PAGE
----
So it came as something of a shock to learn that the photogenic royal would not be putting in an appearance at Friday’s Nobel Prize events. Madeleine, the press was informed, was suffering from influenza, and was going to be tucked up in bed. She had been schedule to attend the prize giving ceremony in Stockholm’s Concert House and the banquet at Stockholm City Hall.
Still, DN informed us, those responsible for the seating plan at the evening’s banquet weren’t going to let Madeleine’s illness mess things up. They were determined to find the perfect replacement for the princess, a student of history of art and proud possessor of a ‘European Computer Driving Licence’.
What a stroke of luck, then, that Kerstin Fredga, professor of astrophysical space research, could step in to take her place. No doubt Expressen’s photographers were breathing a sigh of relief that a suitably academic subject had been found to occupy their front-page photo slot.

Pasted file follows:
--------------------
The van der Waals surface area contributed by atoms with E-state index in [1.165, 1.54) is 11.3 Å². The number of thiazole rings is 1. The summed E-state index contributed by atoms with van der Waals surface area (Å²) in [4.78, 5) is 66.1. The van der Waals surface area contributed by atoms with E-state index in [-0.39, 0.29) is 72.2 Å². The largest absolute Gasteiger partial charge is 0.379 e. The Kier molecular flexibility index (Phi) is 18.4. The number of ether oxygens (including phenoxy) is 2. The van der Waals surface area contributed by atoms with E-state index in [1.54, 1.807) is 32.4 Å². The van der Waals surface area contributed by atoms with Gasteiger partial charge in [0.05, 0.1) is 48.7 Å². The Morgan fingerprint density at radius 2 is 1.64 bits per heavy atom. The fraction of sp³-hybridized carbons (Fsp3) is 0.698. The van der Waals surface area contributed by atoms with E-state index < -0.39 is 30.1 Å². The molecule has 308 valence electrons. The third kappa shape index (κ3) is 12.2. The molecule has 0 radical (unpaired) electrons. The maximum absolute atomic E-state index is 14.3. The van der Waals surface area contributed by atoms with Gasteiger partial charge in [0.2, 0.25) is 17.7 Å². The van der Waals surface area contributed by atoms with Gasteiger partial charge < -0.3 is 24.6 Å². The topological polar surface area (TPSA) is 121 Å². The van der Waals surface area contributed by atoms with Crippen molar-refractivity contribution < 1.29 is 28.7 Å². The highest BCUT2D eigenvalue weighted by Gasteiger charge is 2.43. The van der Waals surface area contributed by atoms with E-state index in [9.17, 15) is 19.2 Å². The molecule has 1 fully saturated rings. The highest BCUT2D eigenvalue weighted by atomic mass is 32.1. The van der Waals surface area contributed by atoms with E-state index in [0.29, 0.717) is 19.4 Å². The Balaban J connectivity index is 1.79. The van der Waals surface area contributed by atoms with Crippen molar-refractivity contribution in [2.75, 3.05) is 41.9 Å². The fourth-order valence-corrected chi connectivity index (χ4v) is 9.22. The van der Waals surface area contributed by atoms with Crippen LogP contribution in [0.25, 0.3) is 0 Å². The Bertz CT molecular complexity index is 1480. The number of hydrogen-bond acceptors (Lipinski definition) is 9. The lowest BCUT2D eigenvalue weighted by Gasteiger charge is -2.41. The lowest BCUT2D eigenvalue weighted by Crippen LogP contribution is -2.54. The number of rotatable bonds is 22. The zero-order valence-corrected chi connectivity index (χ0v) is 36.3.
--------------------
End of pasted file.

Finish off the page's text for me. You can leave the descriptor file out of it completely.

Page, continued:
Other members of the royal family turned out in force. Readers of Dagens Nyheter, which usually considers itself above royal tittle-tattle, could have been forgiven for thinking they had picked up Hello! magazine or Svensk Damtidning. The paper noted that two years ago pictures of Madeleine in her dress were beamed across the world, but that this year, “we will never know what she might have worn.”
Still, the paper did find consolation elsewhere in the royal family. It revealed excitedly that Queen Silvia wore a “light green tulle dress, embroidered with pearls”, and that 91-year old Princess Lilian sported a creation in “coral red”.
In the absence of Madeleine, it was left to Crown Princess Victoria, sitting between the joint winners of the physics prize, Dr. David Gross and Professor David Politzer, to bring the glow of youth to the top table.
In a further blow for the press, the prizewinner who seemed set to provide some colour this year decided not to come. The winner of the literature prize, Elfriede Jelinek, doesn’t get out much, and decided not to attend the events in Stockholm.
Jelinek’s absence didn’t do much to bring down the catering costs. The prizewinners and royals are joined at the banquet by a further 1,300 guests. DN reported that the places were set with 7,000 pieces of china, 5,000 glasses, 10,000 pieces of cutlery and 470 metres of linen tablecloths.